Bethany Miller's Reviews > Shards

Shards by Ismet Prcic
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's review
Jun 27, 2012

liked it
bookshelves: first-reads
Read from June 21 to 26, 2012

I won a copy through Goodreads. Can't wait to start reading!

2.5 stars

I have mixed feelings about this book. Some of the writing was really good, but there were some sections where it got a bit convoluted and confusing. There are a lot of layers here. The book is a work of fiction; however, the author has the same name as the main character and he mentions Eric Carlson, the name of another character, in the acknowledgements. Within the book, Ismet is attempting to write a memoir, but finds himself adding details that aren’t real though they feel real to him. In addition, there is the story of Mustafa which both intersects with and reflects Ismet’s experiences. So… yeah, it gets a little confusing at times. I did think the novel’s structure was interesting and forced the reader to contemplate what actually happens in the world of the story and what comes from the imagination of the character Ismet as well as how much comes from the author’s own experiences.

There were a couple of issues that kept me from truly enjoying the book. Only a very cold hearted person could read this book and not feel sorry for Ismet, so I pitied him, but I didn’t really like him. Throughout the book, his reliance on women (including his mother and all three girlfriends) to make himself feel complete really annoyed me. The reader does not really get to know American girlfriend Melissa except as the object of Ismet’s affection/obsession, but boy did I feel sorry for her. I found myself thinking, “Break it off before he pulls you down with him!” (No wonder her friends hate you, Ismet. Could you be more stalkery?) Because clearly Ismet has to deal with his own issues and figure out who he is before he can have a successful relationship with anyone else.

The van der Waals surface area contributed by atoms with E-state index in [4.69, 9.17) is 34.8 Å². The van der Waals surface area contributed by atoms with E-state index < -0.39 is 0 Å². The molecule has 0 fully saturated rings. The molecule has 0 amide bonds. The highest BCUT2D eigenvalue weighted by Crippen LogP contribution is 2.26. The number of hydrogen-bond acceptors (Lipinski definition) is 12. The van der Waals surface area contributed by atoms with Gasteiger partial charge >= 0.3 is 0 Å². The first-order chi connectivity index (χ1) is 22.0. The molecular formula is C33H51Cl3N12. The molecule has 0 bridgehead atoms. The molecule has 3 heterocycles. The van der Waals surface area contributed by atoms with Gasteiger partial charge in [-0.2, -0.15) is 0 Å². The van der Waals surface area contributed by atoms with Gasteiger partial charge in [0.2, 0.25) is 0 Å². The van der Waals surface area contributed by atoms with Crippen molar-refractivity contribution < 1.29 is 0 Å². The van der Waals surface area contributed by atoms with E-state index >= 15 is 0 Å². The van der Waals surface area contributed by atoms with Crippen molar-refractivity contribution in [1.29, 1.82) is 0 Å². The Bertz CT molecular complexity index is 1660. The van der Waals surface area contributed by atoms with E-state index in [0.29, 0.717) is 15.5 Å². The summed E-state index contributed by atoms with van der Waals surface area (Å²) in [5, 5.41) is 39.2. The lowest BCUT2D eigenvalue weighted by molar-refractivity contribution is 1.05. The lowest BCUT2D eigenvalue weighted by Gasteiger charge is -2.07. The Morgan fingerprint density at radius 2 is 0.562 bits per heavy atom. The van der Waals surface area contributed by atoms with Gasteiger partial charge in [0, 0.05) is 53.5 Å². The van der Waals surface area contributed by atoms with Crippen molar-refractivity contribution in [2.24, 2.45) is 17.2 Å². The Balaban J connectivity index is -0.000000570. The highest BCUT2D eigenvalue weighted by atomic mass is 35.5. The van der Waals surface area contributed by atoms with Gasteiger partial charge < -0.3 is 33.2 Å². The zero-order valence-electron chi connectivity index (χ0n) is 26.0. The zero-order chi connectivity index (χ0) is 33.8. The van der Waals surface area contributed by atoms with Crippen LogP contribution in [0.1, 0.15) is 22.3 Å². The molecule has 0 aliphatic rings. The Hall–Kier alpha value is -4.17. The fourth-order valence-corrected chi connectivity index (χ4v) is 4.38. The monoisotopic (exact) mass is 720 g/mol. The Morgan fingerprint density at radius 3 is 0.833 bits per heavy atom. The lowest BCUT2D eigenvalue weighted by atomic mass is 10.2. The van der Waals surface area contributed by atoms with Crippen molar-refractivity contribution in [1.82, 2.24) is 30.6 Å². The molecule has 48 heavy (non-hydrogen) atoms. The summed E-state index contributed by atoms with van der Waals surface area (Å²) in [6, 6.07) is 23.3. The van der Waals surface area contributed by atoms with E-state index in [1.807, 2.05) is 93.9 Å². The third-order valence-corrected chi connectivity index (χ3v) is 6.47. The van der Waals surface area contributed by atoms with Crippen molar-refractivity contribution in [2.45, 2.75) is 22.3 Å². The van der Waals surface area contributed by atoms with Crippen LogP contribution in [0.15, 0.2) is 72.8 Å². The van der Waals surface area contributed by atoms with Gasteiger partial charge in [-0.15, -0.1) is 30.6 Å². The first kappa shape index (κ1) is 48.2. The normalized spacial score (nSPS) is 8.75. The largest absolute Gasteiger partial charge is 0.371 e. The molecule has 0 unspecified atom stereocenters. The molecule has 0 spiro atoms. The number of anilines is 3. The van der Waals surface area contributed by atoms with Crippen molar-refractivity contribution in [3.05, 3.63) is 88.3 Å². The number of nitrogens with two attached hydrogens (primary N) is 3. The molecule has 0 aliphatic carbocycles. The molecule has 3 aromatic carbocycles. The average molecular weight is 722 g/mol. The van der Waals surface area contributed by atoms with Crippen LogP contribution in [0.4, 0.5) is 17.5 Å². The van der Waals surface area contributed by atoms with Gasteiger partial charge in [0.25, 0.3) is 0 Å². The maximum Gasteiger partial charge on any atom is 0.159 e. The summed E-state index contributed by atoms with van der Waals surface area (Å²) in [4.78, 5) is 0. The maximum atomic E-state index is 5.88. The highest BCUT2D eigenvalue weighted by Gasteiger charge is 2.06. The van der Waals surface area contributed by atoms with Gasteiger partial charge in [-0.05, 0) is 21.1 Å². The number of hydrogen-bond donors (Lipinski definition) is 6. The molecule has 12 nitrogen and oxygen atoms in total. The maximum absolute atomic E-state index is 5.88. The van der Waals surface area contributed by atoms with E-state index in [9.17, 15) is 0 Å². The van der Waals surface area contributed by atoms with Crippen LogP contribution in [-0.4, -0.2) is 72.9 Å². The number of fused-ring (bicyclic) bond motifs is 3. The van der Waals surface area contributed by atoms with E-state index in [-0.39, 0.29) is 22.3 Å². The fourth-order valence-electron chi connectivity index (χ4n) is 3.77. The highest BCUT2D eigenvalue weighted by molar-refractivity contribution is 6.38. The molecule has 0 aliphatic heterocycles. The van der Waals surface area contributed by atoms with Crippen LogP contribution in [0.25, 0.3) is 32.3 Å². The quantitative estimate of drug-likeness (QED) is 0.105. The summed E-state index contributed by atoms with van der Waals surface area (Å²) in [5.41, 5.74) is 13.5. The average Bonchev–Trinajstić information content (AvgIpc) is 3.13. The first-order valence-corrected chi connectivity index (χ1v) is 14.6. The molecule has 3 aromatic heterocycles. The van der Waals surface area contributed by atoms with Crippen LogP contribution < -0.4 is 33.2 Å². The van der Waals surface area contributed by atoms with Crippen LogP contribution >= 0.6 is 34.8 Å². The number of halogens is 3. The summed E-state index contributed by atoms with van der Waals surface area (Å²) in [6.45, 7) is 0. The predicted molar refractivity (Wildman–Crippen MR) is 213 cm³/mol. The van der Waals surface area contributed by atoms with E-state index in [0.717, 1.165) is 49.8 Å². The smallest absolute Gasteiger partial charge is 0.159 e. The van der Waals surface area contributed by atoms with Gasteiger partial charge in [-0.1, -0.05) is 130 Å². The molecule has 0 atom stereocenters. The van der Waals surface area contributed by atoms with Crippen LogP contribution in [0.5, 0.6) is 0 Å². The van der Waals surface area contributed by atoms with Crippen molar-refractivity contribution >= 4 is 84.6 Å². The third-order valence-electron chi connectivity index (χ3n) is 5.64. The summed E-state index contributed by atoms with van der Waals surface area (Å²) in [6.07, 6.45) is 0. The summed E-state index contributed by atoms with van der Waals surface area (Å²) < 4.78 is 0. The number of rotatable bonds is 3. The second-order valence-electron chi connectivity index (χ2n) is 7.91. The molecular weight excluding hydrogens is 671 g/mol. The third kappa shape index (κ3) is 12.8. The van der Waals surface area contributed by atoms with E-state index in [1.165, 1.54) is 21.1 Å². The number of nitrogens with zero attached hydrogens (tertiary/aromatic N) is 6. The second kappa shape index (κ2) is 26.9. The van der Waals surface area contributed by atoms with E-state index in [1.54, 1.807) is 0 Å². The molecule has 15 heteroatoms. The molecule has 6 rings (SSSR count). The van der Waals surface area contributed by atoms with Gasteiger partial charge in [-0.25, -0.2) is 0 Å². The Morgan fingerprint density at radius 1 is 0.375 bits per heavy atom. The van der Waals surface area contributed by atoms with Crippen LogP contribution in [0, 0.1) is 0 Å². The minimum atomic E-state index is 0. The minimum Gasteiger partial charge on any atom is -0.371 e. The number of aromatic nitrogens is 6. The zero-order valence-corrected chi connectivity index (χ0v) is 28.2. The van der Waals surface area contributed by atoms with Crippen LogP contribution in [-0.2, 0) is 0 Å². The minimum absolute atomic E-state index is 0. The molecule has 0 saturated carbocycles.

I was also bothered by some of the language in the book. Though I'm not opposed to realistic language (I don’t think I’m a complete prude), there seemed to be an overuse of derogatory terms for female anatomy. You can chalk it up to realism, but to be honest those words grated on me a bit.

Overall, I have to say that I found this book to be a pretty big downer. Other reviewers mentioned passages that they found humorous, but they were pretty few and far between in my opinion. Ismet and his mother are both profoundly depressed and there are no happy endings here. I have no problem reading serious books that discuss serious issues, of which there are many in Shards, but I like a little bit of light to balance out the dark, and for that reason, this just wasn’t my cup of tea.

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06/21/2012 page 77
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